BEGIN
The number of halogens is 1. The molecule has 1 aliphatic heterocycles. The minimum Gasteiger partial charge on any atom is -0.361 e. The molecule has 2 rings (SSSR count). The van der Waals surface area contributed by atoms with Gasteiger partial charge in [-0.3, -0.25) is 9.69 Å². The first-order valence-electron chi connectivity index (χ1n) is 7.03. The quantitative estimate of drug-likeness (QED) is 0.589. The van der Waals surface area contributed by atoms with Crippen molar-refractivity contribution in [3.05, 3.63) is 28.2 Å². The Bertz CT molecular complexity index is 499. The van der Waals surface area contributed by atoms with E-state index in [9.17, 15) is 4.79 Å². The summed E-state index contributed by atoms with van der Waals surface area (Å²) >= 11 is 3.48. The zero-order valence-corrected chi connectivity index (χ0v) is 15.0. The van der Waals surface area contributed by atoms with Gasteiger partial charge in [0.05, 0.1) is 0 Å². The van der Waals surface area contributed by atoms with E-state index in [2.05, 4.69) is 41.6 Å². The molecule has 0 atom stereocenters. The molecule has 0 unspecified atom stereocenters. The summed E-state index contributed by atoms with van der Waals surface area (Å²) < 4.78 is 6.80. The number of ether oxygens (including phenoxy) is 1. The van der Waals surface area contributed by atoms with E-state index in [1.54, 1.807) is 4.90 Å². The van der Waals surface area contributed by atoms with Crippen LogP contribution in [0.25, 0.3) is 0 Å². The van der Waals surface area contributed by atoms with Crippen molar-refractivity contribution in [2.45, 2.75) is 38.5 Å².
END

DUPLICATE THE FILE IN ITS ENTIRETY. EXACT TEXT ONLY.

The number of halogens is 1. The molecule has 1 aliphatic heterocycles. The minimum Gasteiger partial charge on any atom is -0.361 e. The molecule has 2 rings (SSSR count). The van der Waals surface area contributed by atoms with Gasteiger partial charge in [-0.3, -0.25) is 9.69 Å². The first-order valence-electron chi connectivity index (χ1n) is 7.03. The quantitative estimate of drug-likeness (QED) is 0.589. The van der Waals surface area contributed by atoms with Crippen molar-refractivity contribution in [3.05, 3.63) is 28.2 Å². The Bertz CT molecular complexity index is 499. The van der Waals surface area contributed by atoms with E-state index in [9.17, 15) is 4.79 Å². The summed E-state index contributed by atoms with van der Waals surface area (Å²) >= 11 is 3.48. The zero-order valence-corrected chi connectivity index (χ0v) is 15.0. The van der Waals surface area contributed by atoms with Gasteiger partial charge in [0.05, 0.1) is 0 Å². The van der Waals surface area contributed by atoms with E-state index in [2.05, 4.69) is 41.6 Å². The molecule has 0 atom stereocenters. The molecule has 0 unspecified atom stereocenters. The summed E-state index contributed by atoms with van der Waals surface area (Å²) < 4.78 is 6.80. The number of ether oxygens (including phenoxy) is 1. The van der Waals surface area contributed by atoms with E-state index in [1.54, 1.807) is 4.90 Å². The van der Waals surface area contributed by atoms with Crippen LogP contribution in [0.25, 0.3) is 0 Å². The van der Waals surface area contributed by atoms with Crippen molar-refractivity contribution in [2.45, 2.75) is 38.5 Å².